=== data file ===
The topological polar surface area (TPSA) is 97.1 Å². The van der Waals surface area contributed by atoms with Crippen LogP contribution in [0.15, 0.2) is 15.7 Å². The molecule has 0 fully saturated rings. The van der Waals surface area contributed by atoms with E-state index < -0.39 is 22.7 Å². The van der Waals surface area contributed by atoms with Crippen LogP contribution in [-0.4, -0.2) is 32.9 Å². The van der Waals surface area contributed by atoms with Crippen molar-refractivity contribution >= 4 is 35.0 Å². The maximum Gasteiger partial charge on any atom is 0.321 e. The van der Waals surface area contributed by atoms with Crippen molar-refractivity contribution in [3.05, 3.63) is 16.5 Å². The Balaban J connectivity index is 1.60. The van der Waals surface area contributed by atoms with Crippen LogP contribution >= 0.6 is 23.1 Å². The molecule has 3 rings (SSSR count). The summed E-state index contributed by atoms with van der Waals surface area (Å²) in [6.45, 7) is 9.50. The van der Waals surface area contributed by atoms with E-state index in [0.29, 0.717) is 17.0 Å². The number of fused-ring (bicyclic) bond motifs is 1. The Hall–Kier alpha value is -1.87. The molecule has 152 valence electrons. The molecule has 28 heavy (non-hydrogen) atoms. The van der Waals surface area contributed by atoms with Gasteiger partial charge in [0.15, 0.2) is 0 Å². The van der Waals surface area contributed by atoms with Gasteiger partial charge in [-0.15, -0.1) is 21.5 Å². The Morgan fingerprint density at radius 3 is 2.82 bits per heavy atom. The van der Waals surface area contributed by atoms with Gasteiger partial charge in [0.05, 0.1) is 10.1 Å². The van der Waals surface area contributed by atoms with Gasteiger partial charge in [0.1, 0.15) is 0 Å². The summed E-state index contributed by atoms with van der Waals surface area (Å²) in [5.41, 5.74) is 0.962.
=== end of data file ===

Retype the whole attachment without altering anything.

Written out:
The topological polar surface area (TPSA) is 97.1 Å². The van der Waals surface area contributed by atoms with Crippen LogP contribution in [0.15, 0.2) is 15.7 Å². The molecule has 0 fully saturated rings. The van der Waals surface area contributed by atoms with E-state index < -0.39 is 22.7 Å². The van der Waals surface area contributed by atoms with Crippen LogP contribution in [-0.4, -0.2) is 32.9 Å². The van der Waals surface area contributed by atoms with Crippen molar-refractivity contribution >= 4 is 35.0 Å². The maximum Gasteiger partial charge on any atom is 0.321 e. The van der Waals surface area contributed by atoms with Crippen molar-refractivity contribution in [3.05, 3.63) is 16.5 Å². The Balaban J connectivity index is 1.60. The van der Waals surface area contributed by atoms with Crippen LogP contribution >= 0.6 is 23.1 Å². The molecule has 3 rings (SSSR count). The summed E-state index contributed by atoms with van der Waals surface area (Å²) in [6.45, 7) is 9.50. The van der Waals surface area contributed by atoms with E-state index in [0.29, 0.717) is 17.0 Å². The number of fused-ring (bicyclic) bond motifs is 1. The Hall–Kier alpha value is -1.87. The molecule has 152 valence electrons. The molecule has 28 heavy (non-hydrogen) atoms. The van der Waals surface area contributed by atoms with Gasteiger partial charge in [0.15, 0.2) is 0 Å². The van der Waals surface area contributed by atoms with Gasteiger partial charge in [-0.15, -0.1) is 21.5 Å². The Morgan fingerprint density at radius 3 is 2.82 bits per heavy atom. The van der Waals surface area contributed by atoms with Gasteiger partial charge in [0.05, 0.1) is 10.1 Å². The van der Waals surface area contributed by atoms with Gasteiger partial charge in [0.1, 0.15) is 0 Å². The summed E-state index contributed by atoms with van der Waals surface area (Å²) in [5.41, 5.74) is 0.962.